Do You Eat Plant-Based Proteins?
Benefits of Plant-Based Proteins
Plant-based diets can help reduce your risk of heart disease and lose inches, but they’re not all created equal. We have known that cutting out some types of red and processed meats can help decrease risks, but do you have to cut out all meats and all animal products to benefit? Due to the overwhelming amount of information out there, we decided to look further into a few of the types of plant proteins.
Eating vegetables, fruits, and whole grains seems intuitive, but when it comes to protein, many people become confused as to top plant-based sources. Protein is one nutrient that needs more consideration because not all plant sources contain suitable amounts. And because exercise initiates the breakdown of muscle protein, consuming enough protein from food helps ensure we get all the amino acids needed to repair and rebuild these proteins — along with synthesizing new muscle tissue. So, if you’re wondering what plant sources will give you the biggest muscle-building payoff, take a look at a few of these:
- Quinoa – This seed is edible and contains massive amounts of protein! It is high in fiber and is loaded with tons of vitamins and minerals. And it’s actually a whole protein that contains all nine essential amino acids. This includes the three muscle-building branched-chain amino acids: valine, leucine, and isoleucine. It can be used in salads, wraps, a way to build a plant-based burger, and can be a savory side item too!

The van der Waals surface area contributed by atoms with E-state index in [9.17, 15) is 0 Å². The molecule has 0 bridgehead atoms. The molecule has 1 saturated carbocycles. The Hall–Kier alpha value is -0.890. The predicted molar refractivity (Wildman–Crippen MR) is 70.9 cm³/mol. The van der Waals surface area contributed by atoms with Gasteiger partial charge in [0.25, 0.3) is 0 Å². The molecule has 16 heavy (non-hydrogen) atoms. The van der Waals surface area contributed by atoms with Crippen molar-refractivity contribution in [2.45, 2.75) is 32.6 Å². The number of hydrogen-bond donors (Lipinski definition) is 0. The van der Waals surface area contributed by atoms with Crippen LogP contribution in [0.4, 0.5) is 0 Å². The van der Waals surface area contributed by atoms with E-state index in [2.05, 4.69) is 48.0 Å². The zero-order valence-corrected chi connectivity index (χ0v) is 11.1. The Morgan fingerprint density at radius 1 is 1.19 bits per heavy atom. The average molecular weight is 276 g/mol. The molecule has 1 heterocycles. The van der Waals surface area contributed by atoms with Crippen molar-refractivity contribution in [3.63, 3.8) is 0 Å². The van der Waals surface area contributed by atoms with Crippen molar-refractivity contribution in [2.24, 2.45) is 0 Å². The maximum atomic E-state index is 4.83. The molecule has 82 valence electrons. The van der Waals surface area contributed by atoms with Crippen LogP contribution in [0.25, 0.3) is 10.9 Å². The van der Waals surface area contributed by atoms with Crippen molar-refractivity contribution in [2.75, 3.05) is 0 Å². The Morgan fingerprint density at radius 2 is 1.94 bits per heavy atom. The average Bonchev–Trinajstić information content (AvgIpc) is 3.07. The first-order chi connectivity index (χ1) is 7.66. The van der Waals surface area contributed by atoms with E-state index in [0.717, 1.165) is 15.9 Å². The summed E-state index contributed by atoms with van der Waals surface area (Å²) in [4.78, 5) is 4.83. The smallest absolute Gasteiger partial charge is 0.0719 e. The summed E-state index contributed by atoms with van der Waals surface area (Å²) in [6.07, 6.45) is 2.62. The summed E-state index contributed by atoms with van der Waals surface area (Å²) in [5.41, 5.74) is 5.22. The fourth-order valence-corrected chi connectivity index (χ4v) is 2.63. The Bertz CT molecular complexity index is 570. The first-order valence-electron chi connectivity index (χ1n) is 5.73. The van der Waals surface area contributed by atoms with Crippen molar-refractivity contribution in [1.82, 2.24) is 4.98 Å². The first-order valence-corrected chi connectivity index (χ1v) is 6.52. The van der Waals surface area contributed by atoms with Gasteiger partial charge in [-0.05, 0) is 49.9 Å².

- Tofu – A naturally flavorless item that is high in protein and is soybean-based. It takes on the flavor of whatever you cook with (think soy sauce) and contains 20 grams of protein in one cup. It’s great when added to a veggie-rich noodle or rice-based stir-fry. And if you’ve never tried the soft versions, blend with some strawberries and almond milk for a high-protein breakfast smoothie.
- Black Beans – Want to fuel your muscles with a carb and protein-rich food? This is the one for you! They have 16 grams of protein in 1 cup and can be used in all sorts of dishes. Mexican burritos, on salads, and even to make brownies!!!
If embracing a fully plant-based diet feels intimidating, then begin small. “A moderate change in your diet, such as lowering your animal food intake by one to two servings per day and replacing it with legumes or nuts as your protein source, can have a lasting positive impact on your health,” says Dr. Satija of the Department of Nutrition at the Harvard T.H. Chan School of Public Health.
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